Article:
The many mainland singers she influenced can fairly be described as pushing the envelope considering the cultural context. Pushing the envelope just enough to keep one’s medium interesting but not so much that it attracts the attention of censors is common in China, from journalism to comedy. A mainstream Western audience is unlikely to appreciate the extent to which Mandopop tries to push the envelope, but the best of it does.

Anatomy of a Chinese pop song

More important than “softness” or aversion to difficult subject matter in characterising Mandopop are two things. The first is a particular melodic structure and the second is a particular lyrical style.

The four-step melodic structure of 起,承, 转, 合 (which roughly translates as open, develop, spin, unite) goes back to ancient Chinese literature. English songs that have proven popular in Chinese KTVs (think “Hotel California,” “Big Big World” and “Yesterday Once More”) tend to follow this structure.

Songs that have met with blank stares or embarrassed silences when I have played them in China include “I Would Walk 500 Miles” by The Proclaimers, “Fake Plastic Trees” by Radiohead, and the entire works of Jimi Hendrix. All are said to “have no tune,” i.e. they don’t follow the recognised four-step melody.

When looking for a lyrical style that runs through much contemporary Chinese pop music, an important concept is that of 意境(yijing) which roughly translates as “scenery.” Lyrics that can tell a story while painting a picture have proven popular. English songs that have abundant yijing include “Flesh and Blood” by Johnny Cash and “Mersey Paradise” by The Stone Roses. Mindless yet catchy lyrics in the vein of “I got soul but I’m not a soldier” tend not to go down too well in China.

A prime example of a popular contemporary Chinese song that uses yijing is “Listening to the Sea” by Zhang Huimei. The image is that of somebody urging a distant lover to write them a letter telling them what colour the sea is and how that will reflect their mood. The imagery it spins owes a lot to the poem “Quiet Night Thought” by Li Bai (701-762). Treacly and sentimental the song may be, but it is part of a tradition that warrants appreciation.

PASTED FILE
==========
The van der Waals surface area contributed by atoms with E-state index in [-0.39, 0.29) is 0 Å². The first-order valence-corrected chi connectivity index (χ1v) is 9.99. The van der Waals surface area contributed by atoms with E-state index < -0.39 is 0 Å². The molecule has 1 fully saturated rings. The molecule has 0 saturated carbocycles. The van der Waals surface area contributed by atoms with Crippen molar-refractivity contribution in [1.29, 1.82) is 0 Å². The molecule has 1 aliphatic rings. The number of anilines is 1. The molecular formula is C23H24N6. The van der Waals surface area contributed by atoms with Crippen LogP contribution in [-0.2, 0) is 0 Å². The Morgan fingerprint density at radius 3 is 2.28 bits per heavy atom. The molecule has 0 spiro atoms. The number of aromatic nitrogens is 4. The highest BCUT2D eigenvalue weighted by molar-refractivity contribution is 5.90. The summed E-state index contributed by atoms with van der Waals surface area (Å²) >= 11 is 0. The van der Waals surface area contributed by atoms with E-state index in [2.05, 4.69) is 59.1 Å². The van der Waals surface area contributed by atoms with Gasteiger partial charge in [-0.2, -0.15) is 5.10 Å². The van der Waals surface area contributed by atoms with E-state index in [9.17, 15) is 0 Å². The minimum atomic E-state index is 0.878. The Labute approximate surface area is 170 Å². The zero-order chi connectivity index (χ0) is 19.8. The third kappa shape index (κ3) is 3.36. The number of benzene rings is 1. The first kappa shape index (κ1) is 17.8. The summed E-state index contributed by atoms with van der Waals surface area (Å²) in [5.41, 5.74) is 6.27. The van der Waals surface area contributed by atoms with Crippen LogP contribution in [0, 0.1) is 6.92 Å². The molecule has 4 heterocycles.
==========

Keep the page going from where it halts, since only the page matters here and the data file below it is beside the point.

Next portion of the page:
Street Spirit vs a Mandopop song

Though I agree with Frank Zappa that writing about music is a bit like dancing about architecture, I will now compare a song by a respected British alternative band to a Mandopop song by a Beijing band. “Street Spirit (Fade Out)” by Radiohead and “Hudie Hua by Shuimu Nianhua” are similar both musically and thematically.

Both songs involve sweeping guitar arpeggios in a minor key and both songs are about loss. I think “Hudie Hua” is better and here’s why.

Shuimu Nianhua, image courtesy of Baidu

Both paint a picture of loss and decline but the Chinese song does so in a way that is so much more organic and so much less elliptical. The line in “Street Spirit” that goes “This machine will not communicate these thoughts and the strain I am under” is a great line. But is not connected to any of the lyrics around it, there are no other lines that refer to or symbolise machines. What machine? It is almost vague and noncommittal enough to be a Coldplay lyric.

“Hudie Hua” begins by painting a vivid image of an idyllic childhood, symbolised by the eponymous flower which is a type of iris, literally meaning “butterfly flower”. Unlike “Street Spirit” it has a narrative, suggesting the decline of a relationship between two people as they age.

The sense of loss builds up to a climax in which is sung “Don’t cry, don’t cry and say to me all saplings wither in the end. Don’t sigh, don’t sigh and say to me, all saplings wither in the end.” Because of this build up and the vivid context, it has much greater impact than Radiohead’s line “All these things will deposition, all these things will one day swallow.”

Of course, this is just one example. There are many others and you admittedly have to wade through the chaff to get to them. But couldn’t that be said of the music scene anywhere?


The Spin Doctor – Radiohead, The King of Limbs

Posted: 03/4/2011 7:23 am

Radiohead – The King of Limbs

3.5 out of 5

I fully acknowledge that reviewing Radiohead’s eighth studio Lp, The King of Limbs, doesn’t exactly adhere to the Spin Doctor’s principles of covering lesser-known, independent artists. Radiohead however are one of the few bands whose record releases remain an event; a staggering achievement in the digital age of mp3s and iTunes. Thus I’m willing to skirt the rules a little bit (okay, a lot) to appease my own appetite for all things “Yorkian”; hope you don’t mind.